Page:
But ritual is so much a part of other events in our life and we don’t object. Every culture has it’s rituals…It’s the way we identify having a connection with others, that we share an interest, we share meaning and purpose. How do most of us celebrate birthdays. It’s almost mandatory that family and friends sing “Happy Birthday.” Some sweet confection with burning candles signifying the number of years of life is presented, candles blown out and food consumed. Presents are given. If this doesn’t take place a person might feel “cheated” or like I didn’t really have a birthday. Maybe even the person might wonder if they were loved!

Or consider the “national pastime” the professional baseball game. It has it’s rubrics (rules) and no one stays away. The game must start with the opening hymn, The National Anthem. The 7th inning stretch is always observed and there’s the singing of another traditional hymn, almost always the same, “Take Me Out to the Ballgame.” There are “rules” (In church language rubrics) and a prescribed ritual form of 9 innings, 3 outs per half inning on a field that has proscribed dimensions. All this “ritual” enables teams to play together.

Family Christmas traditions are rituals, unique to family, and one invites criticism if the rituals are changed. How often do people feel like it wasn’t really Christmas if the family doesn’t gather, doing things “like we always” do. There’s a disorientation, a sense of loosing our connection with past family members and present relations.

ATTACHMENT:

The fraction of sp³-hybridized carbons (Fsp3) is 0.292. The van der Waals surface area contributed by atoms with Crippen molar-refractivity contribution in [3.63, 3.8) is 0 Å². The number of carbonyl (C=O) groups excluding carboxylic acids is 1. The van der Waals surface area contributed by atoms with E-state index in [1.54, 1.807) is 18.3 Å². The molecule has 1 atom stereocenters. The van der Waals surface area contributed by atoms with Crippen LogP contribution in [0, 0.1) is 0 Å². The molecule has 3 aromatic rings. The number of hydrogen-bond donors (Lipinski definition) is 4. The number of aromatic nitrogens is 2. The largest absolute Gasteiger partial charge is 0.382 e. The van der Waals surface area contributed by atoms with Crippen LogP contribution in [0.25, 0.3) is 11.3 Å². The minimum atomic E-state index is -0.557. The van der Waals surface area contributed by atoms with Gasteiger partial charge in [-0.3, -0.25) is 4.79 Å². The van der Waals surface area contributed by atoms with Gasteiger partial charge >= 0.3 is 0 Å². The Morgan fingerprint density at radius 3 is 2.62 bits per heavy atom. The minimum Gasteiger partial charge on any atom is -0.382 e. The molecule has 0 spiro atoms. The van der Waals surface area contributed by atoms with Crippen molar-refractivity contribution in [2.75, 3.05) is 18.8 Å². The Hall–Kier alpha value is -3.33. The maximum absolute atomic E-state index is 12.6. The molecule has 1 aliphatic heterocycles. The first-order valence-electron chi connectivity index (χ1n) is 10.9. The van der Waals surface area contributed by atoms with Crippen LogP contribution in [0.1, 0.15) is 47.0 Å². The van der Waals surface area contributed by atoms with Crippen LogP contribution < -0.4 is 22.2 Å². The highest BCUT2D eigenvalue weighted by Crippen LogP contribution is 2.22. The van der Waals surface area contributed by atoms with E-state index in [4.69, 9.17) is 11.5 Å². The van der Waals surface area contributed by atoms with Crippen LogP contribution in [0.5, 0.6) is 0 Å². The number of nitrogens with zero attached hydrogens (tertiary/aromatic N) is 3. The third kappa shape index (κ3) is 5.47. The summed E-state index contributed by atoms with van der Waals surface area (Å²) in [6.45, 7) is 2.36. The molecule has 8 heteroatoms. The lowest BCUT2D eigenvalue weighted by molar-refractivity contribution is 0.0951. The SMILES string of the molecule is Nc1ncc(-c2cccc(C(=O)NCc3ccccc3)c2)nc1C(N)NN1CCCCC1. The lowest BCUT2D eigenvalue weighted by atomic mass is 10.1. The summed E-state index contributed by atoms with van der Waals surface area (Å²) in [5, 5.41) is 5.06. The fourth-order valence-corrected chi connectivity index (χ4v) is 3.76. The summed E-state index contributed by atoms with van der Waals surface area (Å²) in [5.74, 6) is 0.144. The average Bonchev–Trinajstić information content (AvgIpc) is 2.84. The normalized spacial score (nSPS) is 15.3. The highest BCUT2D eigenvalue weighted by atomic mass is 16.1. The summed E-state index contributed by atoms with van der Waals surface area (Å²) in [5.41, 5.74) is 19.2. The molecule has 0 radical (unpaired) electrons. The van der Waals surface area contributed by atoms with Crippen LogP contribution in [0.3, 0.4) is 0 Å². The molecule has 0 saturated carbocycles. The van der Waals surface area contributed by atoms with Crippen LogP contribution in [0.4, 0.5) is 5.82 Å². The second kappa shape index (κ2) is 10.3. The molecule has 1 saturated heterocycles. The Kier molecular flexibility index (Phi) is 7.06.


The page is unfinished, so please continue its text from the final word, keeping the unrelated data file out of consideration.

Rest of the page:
Our secular rituals help human beings to “play together” and sense their commonality in a common purpose. So too, our sacred Catholic rituals actually help us experience our communion with one another as the Body of Christ. Ritual makes it possible for people to get below the surface and not have to worry about what’s going to happen next. It opens up a space, so to speak, where we can contemplate and encounter the mystery of God in our midst and what God does in our lives. It enables us to experience God’s love.

I am glad that I am a Catholic with a predictable liturgy! Please, understand I am not “putting down” or being critical about our brother and sister Christians of other denominations. But, to be honest, I always feel disoriented, almost on edge, at Protestant services…what’s going to take place next? Yet, when you go to enough non-Catholic liturgies I’ve learned even protestant services follow a ritual pattern most of the time. I just don’t know what the pattern is going to be, because it is somewhat flexible from denomination to denomination. The other thing that’s happening in many protestant churches is the appeal to the “surface need” (as opposed to a basic need, essential need) for stimulation and entertainment with the big screens flashing images during worship and music leaders “performing.” This isn’t a comfortable fit with the Catholic liturgy, by the way.